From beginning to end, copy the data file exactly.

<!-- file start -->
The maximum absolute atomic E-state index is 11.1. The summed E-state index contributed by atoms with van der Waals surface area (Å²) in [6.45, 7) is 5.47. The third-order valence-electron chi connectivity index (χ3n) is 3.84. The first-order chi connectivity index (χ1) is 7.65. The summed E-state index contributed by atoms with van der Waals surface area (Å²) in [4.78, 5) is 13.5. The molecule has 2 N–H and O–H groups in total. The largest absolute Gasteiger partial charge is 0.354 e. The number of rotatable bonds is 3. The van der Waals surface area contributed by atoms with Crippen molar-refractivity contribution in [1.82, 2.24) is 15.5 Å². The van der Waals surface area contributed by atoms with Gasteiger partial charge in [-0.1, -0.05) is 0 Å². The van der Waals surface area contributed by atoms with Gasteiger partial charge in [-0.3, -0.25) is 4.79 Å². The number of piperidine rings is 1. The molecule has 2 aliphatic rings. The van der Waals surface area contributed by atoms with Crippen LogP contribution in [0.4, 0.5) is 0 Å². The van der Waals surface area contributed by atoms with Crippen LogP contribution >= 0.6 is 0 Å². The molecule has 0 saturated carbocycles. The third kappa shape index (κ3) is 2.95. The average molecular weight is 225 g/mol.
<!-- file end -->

The maximum absolute atomic E-state index is 11.1. The summed E-state index contributed by atoms with van der Waals surface area (Å²) in [6.45, 7) is 5.47. The third-order valence-electron chi connectivity index (χ3n) is 3.84. The first-order chi connectivity index (χ1) is 7.65. The summed E-state index contributed by atoms with van der Waals surface area (Å²) in [4.78, 5) is 13.5. The molecule has 2 N–H and O–H groups in total. The largest absolute Gasteiger partial charge is 0.354 e. The number of rotatable bonds is 3. The van der Waals surface area contributed by atoms with Crippen molar-refractivity contribution in [1.82, 2.24) is 15.5 Å². The van der Waals surface area contributed by atoms with Gasteiger partial charge in [-0.1, -0.05) is 0 Å². The van der Waals surface area contributed by atoms with Gasteiger partial charge in [-0.3, -0.25) is 4.79 Å². The number of piperidine rings is 1. The molecule has 2 aliphatic rings. The van der Waals surface area contributed by atoms with Crippen LogP contribution in [0.4, 0.5) is 0 Å². The van der Waals surface area contributed by atoms with Crippen LogP contribution >= 0.6 is 0 Å². The molecule has 0 saturated carbocycles. The third kappa shape index (κ3) is 2.95. The average molecular weight is 225 g/mol.